The more I started fishing for warm-water species, the more I got interested in bait-fish patterns. As someone who loves tying, that also means I started experimenting to come up with my own pattern.
Around this time, I also had increasing interest in trying to get into the commercial fly tying biz. There are a lot of great patterns out there, and it’s increasingly difficult to come up with something unique, but I wanted to give it a shot.
After some trial and error, I felt like I was really close to what I wanted. I had a decent minnow pattern that was using some unique materials, but it wasn’t quite where I wanted it to be. I finally enlisted help of my friend, Bob White. Bob has had years and years of pro guiding experience and I knew he’d have some ideas to help polish off the pattern. Bob helped me by suggesting to use materials that are readily available, and to choose a hook size that can be used with both warm water species and trout. This collaboration resulted in the B.J. (Bob & Josh) Minnow.
I tied the fly mainly with smallmouth bass fishing in mind. However, the fly has proven to be a versatile, multi-species fly. I’ve personally landed smallmouth, largemouth, pike, and musky on the fly. I’ve even had some folks out west mention that they’ve used them to target larger trout.
Versatility was important to me, so I’ve tied the fly in a few different color combinations: tiger, grey/white, olive, and tan/white. I feel each color combination does a good job of imitating natural forage that is found from the East to the West coast. Olive is great sculpin or dark emerald shiner pattern. Grey/white imitates shad, shiner, herring or alewife. Tan/white works to imitate an exoglossum (cutlips minnow), red sucker, or a golden shiner.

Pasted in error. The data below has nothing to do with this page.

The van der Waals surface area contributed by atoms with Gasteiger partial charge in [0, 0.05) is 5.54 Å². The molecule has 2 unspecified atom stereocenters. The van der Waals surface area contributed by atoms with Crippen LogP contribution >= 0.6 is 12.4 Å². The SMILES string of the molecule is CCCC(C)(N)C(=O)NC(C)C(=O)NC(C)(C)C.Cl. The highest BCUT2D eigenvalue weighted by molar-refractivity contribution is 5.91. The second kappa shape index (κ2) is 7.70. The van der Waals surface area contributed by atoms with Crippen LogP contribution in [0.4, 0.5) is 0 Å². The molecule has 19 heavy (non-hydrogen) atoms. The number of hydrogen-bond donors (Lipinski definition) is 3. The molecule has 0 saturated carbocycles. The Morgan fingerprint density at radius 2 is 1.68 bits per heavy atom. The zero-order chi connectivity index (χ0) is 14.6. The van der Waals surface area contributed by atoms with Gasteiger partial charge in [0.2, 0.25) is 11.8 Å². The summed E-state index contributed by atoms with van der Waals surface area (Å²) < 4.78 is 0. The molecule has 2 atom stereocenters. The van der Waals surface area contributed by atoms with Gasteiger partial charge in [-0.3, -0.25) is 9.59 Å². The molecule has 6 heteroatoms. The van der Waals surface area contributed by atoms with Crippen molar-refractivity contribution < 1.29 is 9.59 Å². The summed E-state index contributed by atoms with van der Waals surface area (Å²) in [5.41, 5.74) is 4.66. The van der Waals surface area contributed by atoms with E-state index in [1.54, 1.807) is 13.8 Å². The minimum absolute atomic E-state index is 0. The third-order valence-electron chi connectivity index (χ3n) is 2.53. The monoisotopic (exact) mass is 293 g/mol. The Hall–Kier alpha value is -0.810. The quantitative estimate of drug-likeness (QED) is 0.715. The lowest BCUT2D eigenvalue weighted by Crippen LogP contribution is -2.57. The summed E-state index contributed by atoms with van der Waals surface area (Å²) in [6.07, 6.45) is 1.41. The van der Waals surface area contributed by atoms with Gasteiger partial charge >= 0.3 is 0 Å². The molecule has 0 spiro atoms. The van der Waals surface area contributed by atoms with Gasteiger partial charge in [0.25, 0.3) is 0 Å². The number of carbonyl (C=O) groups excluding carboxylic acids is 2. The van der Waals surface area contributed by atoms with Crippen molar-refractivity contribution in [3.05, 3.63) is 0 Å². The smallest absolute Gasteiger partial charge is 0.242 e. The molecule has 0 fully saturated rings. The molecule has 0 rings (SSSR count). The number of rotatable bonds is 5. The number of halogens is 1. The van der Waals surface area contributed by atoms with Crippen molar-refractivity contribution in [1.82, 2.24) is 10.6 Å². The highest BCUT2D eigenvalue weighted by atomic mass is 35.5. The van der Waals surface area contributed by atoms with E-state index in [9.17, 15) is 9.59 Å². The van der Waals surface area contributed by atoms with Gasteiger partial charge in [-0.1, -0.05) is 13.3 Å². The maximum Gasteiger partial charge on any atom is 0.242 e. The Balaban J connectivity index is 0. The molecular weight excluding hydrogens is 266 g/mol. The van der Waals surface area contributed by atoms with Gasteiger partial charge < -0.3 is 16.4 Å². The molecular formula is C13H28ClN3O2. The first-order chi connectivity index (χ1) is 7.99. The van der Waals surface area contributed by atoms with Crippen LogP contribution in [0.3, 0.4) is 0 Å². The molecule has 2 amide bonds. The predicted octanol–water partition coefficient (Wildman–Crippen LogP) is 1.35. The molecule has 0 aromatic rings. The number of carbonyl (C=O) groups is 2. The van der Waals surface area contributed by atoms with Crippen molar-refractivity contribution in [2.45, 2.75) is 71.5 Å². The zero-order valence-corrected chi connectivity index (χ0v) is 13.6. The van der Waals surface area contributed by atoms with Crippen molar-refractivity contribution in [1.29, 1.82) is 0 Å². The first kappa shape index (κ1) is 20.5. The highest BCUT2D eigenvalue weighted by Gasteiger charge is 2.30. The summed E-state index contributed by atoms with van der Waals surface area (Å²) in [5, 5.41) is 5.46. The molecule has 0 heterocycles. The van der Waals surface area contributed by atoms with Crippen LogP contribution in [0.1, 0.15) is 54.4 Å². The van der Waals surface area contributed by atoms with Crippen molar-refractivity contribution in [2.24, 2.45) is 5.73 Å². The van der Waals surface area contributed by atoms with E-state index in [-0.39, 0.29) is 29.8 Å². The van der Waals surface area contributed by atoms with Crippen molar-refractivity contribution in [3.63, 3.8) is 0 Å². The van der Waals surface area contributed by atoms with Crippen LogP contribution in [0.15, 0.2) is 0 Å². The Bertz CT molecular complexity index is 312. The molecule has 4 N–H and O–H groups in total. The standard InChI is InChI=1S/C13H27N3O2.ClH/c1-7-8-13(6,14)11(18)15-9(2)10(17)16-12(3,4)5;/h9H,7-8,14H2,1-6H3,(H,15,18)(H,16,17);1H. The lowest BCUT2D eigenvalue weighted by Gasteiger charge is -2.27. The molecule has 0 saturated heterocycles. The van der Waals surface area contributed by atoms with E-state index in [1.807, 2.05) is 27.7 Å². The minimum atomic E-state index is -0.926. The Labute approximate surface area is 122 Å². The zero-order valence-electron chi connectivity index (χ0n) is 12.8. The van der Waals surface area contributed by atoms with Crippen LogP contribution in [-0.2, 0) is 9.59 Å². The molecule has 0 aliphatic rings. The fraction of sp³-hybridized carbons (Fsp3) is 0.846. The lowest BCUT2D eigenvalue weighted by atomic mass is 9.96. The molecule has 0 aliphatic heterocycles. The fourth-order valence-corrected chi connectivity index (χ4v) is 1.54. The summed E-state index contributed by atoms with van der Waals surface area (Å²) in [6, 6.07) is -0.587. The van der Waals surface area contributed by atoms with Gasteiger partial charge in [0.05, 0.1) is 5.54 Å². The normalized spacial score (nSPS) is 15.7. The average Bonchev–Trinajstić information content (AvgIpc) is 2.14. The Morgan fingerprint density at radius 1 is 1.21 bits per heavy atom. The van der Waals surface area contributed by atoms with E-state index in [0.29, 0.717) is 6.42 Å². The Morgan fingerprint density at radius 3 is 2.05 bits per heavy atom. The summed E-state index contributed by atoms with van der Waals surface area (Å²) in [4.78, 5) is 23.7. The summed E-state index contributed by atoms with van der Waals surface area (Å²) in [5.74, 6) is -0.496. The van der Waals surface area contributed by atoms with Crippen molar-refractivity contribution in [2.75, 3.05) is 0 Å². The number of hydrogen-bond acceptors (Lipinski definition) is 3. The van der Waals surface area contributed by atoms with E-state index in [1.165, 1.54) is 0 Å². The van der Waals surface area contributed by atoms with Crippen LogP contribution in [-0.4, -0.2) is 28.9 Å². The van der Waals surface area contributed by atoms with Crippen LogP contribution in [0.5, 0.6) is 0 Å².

I typically use my 8-weight when I’m tossing my B.J. Minnow, but I’ve used a 7-9 weight with it effectively as well. I like to fish this fly with floating line when I am on rivers like the Mississippi or the St. Croix, and a sinking line when in lakes. If you want to kick it up one more notch tie on a small woolly bugger 12-15 inches in front of the B.J. Minnow. I know this is opposite of the typical fly/dropper tandem rig. However, this setup makes it look like the B.J. Minnow is swimming after the leech. This can get bigger fish jazzed up to hit the minnow, or get smaller fish to feel competitive and hit the bugger. (This is a handy trick I learned from a great guide – the aforementioned Bob White.)
The B.J. Minnow is available through Montana Fly Co. If you’d like to get a hold of some of these flies, you can look to see which of your local shops carries Montana Fly Co. flies. If you get a chance to use one, I’d love to hear your feedback!